Route: Dairy Plains to Kingston (Middleton) via Oatlands (small detour off highway).
Weather: wet wet and more wet with wind thrown in for good measure.
Distance and time: 300km and 4.5hrs – leaving 11am arriving home 3.30om.
Stops: Oatlands for lunch, 1 hr.
Day two started ominously, with rain and a temperature that would be more inducive to log fires, movies and not going out on motorcycle. But we had to leave and it was what it was.
The evening before my brother in law and hubby took the bike out for a spin and hubby returned with an interesting comment. He said he now has a new respect for me as a pillion and I do well to hang on and handle the way he corners. He has never been a pillion before so it was good for him to see what it’s like. He has said he likes how I ride, as he often has to touch my leg to make sure I’m still there. 😉
Before we left, we checked out their dairy and all the cows. Donning my waterproof bike pants, boots and a hi-vis jacket (all jackets used were hi-vis) and off we went to feed the bobbies. The baby boy calves that are good for a about 5 days before the truck comes to take them off to slaughter. Veal being the result. Because the calves are taken straight from their
parents mother we have to teach them how to feed. This means man handling them a bit. Straddling them, dipping hands into the hot milk in the feeder, putting your fingers into their mouths and hoping they start sucking to them get them on the teat at the feeder. Some of them are stubborn buggers and took a bit to get going, others were quite easy going. And, as silly little boys do, there was pushing and shoving along the way.
There was one sick calf, and as is the way on a farm, and especially in business, it had to be put down. Not a nice sight, but such is the circle of life.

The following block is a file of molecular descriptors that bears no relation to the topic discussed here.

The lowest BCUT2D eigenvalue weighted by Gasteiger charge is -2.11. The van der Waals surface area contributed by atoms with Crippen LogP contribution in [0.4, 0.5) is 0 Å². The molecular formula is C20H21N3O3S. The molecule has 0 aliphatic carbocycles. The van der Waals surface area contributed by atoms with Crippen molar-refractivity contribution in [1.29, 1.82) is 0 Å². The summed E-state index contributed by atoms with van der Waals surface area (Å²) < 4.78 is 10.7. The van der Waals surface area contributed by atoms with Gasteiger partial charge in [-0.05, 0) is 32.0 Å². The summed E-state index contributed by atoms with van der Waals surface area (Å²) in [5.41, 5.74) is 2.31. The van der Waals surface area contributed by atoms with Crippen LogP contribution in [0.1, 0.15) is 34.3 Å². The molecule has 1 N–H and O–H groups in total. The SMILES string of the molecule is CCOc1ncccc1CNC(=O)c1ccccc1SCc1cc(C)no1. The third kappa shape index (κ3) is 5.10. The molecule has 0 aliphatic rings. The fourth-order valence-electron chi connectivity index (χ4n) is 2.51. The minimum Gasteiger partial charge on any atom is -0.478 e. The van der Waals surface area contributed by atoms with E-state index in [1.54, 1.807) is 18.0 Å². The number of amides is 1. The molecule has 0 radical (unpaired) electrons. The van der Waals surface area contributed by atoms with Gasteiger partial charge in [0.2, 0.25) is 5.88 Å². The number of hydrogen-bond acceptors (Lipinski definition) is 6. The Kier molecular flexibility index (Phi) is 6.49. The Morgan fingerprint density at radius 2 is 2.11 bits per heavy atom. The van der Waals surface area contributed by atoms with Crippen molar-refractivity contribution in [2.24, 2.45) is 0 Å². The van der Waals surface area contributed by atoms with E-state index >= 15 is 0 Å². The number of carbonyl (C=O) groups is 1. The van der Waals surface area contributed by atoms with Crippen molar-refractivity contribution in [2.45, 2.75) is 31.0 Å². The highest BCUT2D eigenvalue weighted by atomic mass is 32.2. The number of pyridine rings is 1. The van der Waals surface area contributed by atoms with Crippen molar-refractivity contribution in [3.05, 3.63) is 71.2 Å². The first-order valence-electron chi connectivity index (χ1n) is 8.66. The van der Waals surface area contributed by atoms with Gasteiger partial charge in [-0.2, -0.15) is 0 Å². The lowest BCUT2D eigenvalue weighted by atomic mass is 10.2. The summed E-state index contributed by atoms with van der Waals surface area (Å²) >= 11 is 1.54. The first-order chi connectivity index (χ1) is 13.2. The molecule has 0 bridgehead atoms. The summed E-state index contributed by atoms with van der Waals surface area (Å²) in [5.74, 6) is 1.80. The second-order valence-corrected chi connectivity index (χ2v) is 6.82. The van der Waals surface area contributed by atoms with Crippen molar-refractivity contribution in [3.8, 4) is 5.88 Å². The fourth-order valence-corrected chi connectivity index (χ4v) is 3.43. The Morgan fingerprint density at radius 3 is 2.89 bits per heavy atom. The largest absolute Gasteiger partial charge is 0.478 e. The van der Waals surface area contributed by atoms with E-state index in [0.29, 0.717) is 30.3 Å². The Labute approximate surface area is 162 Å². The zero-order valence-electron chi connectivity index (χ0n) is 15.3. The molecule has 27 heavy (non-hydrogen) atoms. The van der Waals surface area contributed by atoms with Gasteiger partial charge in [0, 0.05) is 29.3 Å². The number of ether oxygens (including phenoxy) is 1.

Another coffee at the house and sorting our gear, putting everything into plastic bags for added protection we got ready to head home.
Just before 11 we suited up, hubby started the bike and with an extra pair of gloves on I climbed aboard.
What can I say. It was cold and wet, and the highway was busy.
I was warm enough for the first hour and then the gloves become over saturated with water (better than mine, but not totally waterproof), my bum was becoming increasingly numb. I couldn’t move without it hurting and I was getting cold. Hubby was intent on getting back to Hobart as quickly as possible, and so was I but there is only so much I can take before something gives.
By the time Oatlands was coming into view I was a wreck and made very pointed gestures that i wanted to pull over and NOW. Once we stopped. I actually couldn’t get off. It took a bit and I tried stripping things off as quickly as in could in between tears of frustration and sinking into the bench outside the public loos.
Hubby found the bakery and I was not getting back on the bike so I walked down the street.
We were going to eat outside under the verandah but after needing to go inside to order, we snavelled a table by the fire and put out gloves to warm and dry a little. Thawing out quite nicely we took an hour for lunch then back out into the cold. The weather had not let up at all.
The rest of the trip was a blur of cars, rain and the spray from passing trucks headed the other way.
Into Hobart and out the other side to collect my car. I have never been so happy to see my car. As it was still raining I had to strip pants and boots off in the car, (just a bit awkward) then remembered my other shoes were in the boot so I drove home in socks with the heater at a cosy 24C.
More hot drinks and hogging of the heater to warm up while my boys cooked dinner.
I enjoy going away and I love coming home, but I’ve not loved coming home so much as I did this time. I may grumble about it but I did enjoy the ride, the trip and what we did.
Next time we do a trip with weather remotely like this the bike will have a gel seat (designed for comfort and long trips) and we will both be in full winter/waterproof bike gear.